Is It Ethical To Sell Human Body Parts?
Imagine being diagnosed with the cancer of the liver, a progressive disease characterized by foreign bodies constantly reproducing and attacking the liver. Over 82,500 Americans will be diagnosed with a type of cancer that will affect an organ this year. Any form of this incurable disease has a tremendous impact on one’s life and career. There is no cure for cancer, or many other potentially fatal diseases, such as brain tumors and paralysis, but there is hope- organ and tissue donation. Organs are composed of billions of cells that have the potential to adapt to several different types of bodies, and each of them act as a building block of life (Earll 1). The question is: “Should it be legal to sell human body parts for a profit?” Yes, indeed it should be legal, not only would the sales be profitable, legalizing the sales of human body parts will ensure the recipient of a life-saving purchase. Why is it legal to sell our blood and plasma, and not our organs? Selling organs to needy patients is a brilliant way to give the “gift of life.”
Many people feel that purchasing an organ is well worth the cost, the progress of this research is hindered by moral and ethical conc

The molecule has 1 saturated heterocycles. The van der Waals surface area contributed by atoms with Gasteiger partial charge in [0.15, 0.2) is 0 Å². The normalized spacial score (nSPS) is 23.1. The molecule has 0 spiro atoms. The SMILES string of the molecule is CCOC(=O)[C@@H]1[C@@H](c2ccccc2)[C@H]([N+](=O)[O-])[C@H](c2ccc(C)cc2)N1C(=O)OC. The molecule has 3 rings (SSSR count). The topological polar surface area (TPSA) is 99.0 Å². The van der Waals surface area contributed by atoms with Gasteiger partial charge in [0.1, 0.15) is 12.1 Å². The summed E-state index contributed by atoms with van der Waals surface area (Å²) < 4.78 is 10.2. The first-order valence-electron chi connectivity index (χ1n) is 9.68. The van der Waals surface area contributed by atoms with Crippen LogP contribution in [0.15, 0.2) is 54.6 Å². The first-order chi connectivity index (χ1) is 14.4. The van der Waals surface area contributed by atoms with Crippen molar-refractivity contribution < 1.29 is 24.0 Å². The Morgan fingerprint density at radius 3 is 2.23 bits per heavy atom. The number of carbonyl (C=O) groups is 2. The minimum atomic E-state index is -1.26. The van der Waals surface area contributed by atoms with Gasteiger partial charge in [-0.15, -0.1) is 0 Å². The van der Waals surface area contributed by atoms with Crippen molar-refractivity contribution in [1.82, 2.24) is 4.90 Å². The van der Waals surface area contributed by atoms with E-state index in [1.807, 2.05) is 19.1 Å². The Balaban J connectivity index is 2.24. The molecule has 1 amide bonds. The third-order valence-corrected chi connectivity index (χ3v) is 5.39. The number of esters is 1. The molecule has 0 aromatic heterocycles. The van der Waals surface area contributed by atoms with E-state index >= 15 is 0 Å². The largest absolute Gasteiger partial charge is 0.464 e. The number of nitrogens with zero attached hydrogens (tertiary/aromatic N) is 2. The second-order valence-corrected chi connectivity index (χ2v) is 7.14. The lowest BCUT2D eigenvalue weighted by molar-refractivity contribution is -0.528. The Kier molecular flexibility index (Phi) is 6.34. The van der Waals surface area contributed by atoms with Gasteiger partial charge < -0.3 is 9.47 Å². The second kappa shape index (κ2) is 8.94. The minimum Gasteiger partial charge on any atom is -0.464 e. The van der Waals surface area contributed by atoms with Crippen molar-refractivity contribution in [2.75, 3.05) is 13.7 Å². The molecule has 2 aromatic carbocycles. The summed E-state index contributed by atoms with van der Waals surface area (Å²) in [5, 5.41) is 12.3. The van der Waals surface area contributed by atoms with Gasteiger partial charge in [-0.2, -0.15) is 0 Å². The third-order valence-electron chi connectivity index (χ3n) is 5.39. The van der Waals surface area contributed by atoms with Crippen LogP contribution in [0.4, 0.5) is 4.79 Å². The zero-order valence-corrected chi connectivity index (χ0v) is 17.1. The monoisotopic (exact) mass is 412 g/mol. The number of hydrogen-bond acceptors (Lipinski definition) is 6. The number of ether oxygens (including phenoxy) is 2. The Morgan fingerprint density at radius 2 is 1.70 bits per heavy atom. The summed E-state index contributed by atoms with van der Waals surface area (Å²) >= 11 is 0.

This specific issue raises much concern among many medical ethicists and some religious groups. Organ transplants may soon eliminate treating diseases of the liver, kidney, and heart. Most people feel the benefits of organ donation greatly outweigh its disadvantages. In a survey by Reuters, majority of people in the United States, Britain, Australia, and New Zealand said that couples that are organ donors should be able to choose which organs and tissues to sale and which organs and tissues to discard. Those against legalizing the sales argue that, even though the embryo is dead, the mother should not profit form the death of her stillborn child. Doctors are also inducing human tissue to become heart-muscle cells and then injecting them into a human heart. Stem cells hold the key to "regenerative medicine," or the repair or replacement of cells or organs that have been destroyed (Begley 3). This new research may lead to breakthrough tools to treat cardiac disease (Begley 4). There is no reason why a human that does not have a chance of survival, should not earn a profit for hisher family by selling hisher organs. Legalizing the sales of human organs will also allow us to better understand and evaluate the safety and efficiency of this procedure. The organs that are not donated for research are generally discarded. In addition to treatments and cures, scientists also believe tissue sales could lead to the use of cells to replace or restore failing organs and treat spinal cord injuries. This seems to be the most discussed ethical issue. Fortunately, the use of healthy, adult organs appears very accommodating in usefulness and quantity (Robinson 2). Through a transfusion, healthy tissue therapy could destroy the unhealthy immune-system tissues and provide an entire new set of immune cells (Begley 4).